While this requirement isn’t new, expats and their tax advisors often overlooked it in the past. Recent international enforcement efforts have raised awareness of the requirement. Now, all expats should be certain they’re compliant.

This is only an informational document. No additional tax is going to be added. However, severe penalties can be levied against taxpayers who fail to file or file late. So, it’s important to work with an expat tax advisor who understands your obligations.


A $10,000-per-year penalty can apply even if your failure to file a FBAR is an oversight. If the IRS can show you purposely avoided the FBAR reporting obligations, the penalties can be as high as:

$100,000, or 50% of the greatest value of the account

Taxpayers who intentionally avoid FBAR reporting can face criminal charges.

FBAR penalties can only be waived if the taxpayer shows reasonable cause for failing to file. Reasonable cause findings rely on a great number of facts. The IRS decides reasonable cause. So, even expats living abroad who’ve been compliant with local tax obligations can be out of compliance with the FBAR requirements. These factors are taken into account by the IRS when analyzing whether a taxpayer acted reasonably:

  • Background and education
  • Whether there was a tax deficiency related to the unreported foreign account
  • Failure to disclose the existence of the account to tax professionals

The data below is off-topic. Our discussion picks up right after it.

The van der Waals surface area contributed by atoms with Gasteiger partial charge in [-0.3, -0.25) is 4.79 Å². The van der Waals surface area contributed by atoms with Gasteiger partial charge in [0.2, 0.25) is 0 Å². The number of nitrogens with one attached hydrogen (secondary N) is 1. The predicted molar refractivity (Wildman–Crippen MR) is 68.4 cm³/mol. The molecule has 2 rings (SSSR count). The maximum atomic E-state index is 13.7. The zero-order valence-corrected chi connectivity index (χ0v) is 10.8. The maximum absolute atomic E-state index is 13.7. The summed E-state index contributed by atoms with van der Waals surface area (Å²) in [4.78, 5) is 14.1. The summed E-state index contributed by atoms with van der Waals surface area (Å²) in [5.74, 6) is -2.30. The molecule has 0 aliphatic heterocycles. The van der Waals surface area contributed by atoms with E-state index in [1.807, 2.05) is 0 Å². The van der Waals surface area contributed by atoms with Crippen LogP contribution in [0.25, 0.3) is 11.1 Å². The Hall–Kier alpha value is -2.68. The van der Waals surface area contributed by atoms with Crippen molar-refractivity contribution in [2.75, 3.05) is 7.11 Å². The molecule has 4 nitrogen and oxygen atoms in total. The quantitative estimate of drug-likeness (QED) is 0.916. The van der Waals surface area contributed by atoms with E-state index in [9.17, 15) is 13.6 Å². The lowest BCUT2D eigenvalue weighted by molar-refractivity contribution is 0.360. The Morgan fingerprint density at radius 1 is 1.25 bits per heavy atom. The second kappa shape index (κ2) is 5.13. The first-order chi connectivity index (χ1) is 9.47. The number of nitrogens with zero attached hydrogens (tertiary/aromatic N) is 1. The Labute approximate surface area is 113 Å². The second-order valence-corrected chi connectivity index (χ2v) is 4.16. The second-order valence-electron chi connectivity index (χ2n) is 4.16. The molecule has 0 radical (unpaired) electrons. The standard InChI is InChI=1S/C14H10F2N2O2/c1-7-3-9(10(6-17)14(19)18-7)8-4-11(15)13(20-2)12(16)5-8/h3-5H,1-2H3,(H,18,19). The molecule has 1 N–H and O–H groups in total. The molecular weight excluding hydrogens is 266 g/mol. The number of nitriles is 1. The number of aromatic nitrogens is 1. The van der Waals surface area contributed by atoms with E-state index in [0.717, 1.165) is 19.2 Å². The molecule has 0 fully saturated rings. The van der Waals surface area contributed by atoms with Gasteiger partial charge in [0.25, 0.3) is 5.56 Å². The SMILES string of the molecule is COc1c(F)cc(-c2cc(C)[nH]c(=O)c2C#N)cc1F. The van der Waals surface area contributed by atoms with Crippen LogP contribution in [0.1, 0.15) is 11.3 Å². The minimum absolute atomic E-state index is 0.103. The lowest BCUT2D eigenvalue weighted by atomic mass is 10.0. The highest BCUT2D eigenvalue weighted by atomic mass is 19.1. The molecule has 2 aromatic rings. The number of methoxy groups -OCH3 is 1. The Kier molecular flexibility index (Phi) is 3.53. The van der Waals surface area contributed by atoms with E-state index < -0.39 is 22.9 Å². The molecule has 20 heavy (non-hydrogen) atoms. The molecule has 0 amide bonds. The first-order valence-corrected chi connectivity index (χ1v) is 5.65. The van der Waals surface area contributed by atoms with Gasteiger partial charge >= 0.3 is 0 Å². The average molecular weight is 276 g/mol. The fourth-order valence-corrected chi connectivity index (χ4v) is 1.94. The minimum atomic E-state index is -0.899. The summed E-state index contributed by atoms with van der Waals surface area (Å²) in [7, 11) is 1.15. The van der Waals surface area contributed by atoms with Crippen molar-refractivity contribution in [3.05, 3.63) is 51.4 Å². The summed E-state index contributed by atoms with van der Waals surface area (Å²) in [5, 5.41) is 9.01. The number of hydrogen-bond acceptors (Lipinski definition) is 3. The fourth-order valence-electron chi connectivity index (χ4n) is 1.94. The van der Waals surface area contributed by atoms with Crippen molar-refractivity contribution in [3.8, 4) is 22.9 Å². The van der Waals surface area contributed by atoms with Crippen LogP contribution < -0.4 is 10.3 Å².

• If you haven’t filed required FBAR reports in prior years, you should act quickly. Consult an expat tax advisor to discuss your compliance options.

FATCA – Foreign Account Tax Compliance Act

Foreign Account Tax Compliance Act (FATCA) is a product of United States’ efforts to combat offshore tax evasion. U.S. expats of all income levels with foreign accounts and assets need to be conscious of its impact. FATCA brings about two notable changes that affect all expats:

  • U.S. taxpayers with foreign accounts and assets might need to file Form 8938: Statement of Specified Foreign Financial Assets with their returns.
  • Financial institutions must report information about U.S. citizens who have accounts with the institutions.
  • Due date

File Form 8938 with your return. It was first required in 2011. You must file Form 8938 each year it applies to you. Form 8938 is the same as an FBAR in many ways. However, it requires you to disclose certain “nonaccount” assets like:

  • Business and trust ownership
  • Certain contractual investments with foreign parties
  • Filing thresholds

You must file form 8938 if the value of your reportable foreign assets exceeds either of these levels:

  • More than $50,000 — $100,000 if married filing jointly — at the end of the year
  • $75,000 — $150,000 if married filing jointly — at any time in the year
  • Expats living abroad all year have an increased reporting threshold. They don’t need to complete this form unless their foreign assets are valued in excess of either:
  • $200,000 — $400,000 if married filing jointly — at the end of the year
  • $300,000 — $600,000 if married filing jointly — at any time during the year
  • Financial institution reporting

New rules on financial reporting will affect expats. However, the effects will be indirect. Some foreign financial institutions must report on U.S. citizen and resident clients who have accounts worth more than $50,000. If you’re an expat who hasn’t been filing returns and FBARs, this could affect you. Ex: The foreign banks you use might be required to obtain additional information about you. They would report this information to the U.S. government. The IRS could figure out you’re not in compliance before you report yourself. In that case, many of the preferential disclosure options will be unavailable to you. You might face additional tax, penalties, and interest.